I lit into the production with a will. If there was a plebian, spear carrier or stagehand I didn’t excoriate, it was just because there were so damn many of them. Then I sat down and waited for the thunder to come from the company. After all, that’s the way things are done in professional theater, isn’t it? After a bad review, the company says something scathing about the reviewer and threatens the publication. I was ready.
Here’s what the A.D. wrote: “I’m sorry Tim didn’t like the play.”
So I learned my second lesson, which is that one of the characteristics of professional theater is that it’s professional. The companies understand that a review, if done in good faith, is not a personal attack but an effort to improve the art, which is an objective shared by both the reviewer and the reviewed. I tried (not always successfully) to apply the same attitude to the comment section, which constituted a review of the review.
Sorry you didn’t like my review, “HubbyLove.”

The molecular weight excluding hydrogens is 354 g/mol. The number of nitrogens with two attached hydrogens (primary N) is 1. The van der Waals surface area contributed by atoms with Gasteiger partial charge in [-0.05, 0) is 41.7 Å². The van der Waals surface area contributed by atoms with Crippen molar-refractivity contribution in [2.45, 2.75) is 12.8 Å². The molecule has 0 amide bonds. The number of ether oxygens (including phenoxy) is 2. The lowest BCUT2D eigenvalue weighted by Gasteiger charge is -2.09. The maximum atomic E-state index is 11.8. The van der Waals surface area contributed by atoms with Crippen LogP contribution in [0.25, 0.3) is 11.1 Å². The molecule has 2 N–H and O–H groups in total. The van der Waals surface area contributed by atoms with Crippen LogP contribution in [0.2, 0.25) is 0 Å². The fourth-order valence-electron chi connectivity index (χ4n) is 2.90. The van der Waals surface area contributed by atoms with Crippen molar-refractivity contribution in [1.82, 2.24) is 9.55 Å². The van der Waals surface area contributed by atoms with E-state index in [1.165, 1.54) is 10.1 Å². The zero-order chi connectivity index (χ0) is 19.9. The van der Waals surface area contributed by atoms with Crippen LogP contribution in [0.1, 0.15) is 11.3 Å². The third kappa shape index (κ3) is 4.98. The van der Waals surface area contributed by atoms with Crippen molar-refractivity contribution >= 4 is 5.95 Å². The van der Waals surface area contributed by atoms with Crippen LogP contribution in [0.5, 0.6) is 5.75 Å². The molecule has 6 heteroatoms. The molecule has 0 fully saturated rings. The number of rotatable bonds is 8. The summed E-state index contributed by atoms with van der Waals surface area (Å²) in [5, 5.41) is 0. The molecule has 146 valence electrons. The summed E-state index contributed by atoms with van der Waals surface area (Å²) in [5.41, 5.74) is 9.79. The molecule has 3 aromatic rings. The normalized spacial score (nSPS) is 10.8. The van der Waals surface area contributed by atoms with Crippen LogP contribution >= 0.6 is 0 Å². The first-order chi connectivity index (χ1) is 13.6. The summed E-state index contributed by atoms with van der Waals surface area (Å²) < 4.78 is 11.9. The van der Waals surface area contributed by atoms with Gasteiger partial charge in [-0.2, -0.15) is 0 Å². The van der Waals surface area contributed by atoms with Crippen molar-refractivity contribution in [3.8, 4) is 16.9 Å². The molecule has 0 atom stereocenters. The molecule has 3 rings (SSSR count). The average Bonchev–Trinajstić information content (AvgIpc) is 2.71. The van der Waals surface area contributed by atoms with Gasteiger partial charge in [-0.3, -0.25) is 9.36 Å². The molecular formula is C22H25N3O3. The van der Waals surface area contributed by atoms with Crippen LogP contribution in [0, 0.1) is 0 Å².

I thought that this might be the ratio which carried through my reviewing career – nineteen fine shows to every flop. But among the nearly eight hundred shows I reviewed, I saw real ineptitude only one other time (Fringe excepted) – by a company, also no longer extant, which made an unfortunate adaptation of a nonfiction book. Occasionally I would see a play that didn’t make sense, or a performance that failed to persuade me. But even in the presence of failure there can be profound and moving truths.
I once saw a production of Damn Yankees, featuring Brad Oscar as the Devil. I wasn’t reviewing the play, thank God, but I didn’t like the way Oscar was playing Satan. Too vulnerable, I thought, too easily frustrated. But really, was I in a position to tell Brad Oscar how to play a role? Perhaps Oscar would invite me down onto the stage; ask me to play the role for the night.
Oh, here it is – Charming Billy, Blake Robison’s adaptation of the fine novel by the local writer Alice McDermott. I didn’t find the performance of the actor who played the title character’s best friend to be convincing. He was a Houston actor, and he had honors and commendations up the wazoo. To quote a holy man, who was I to judge?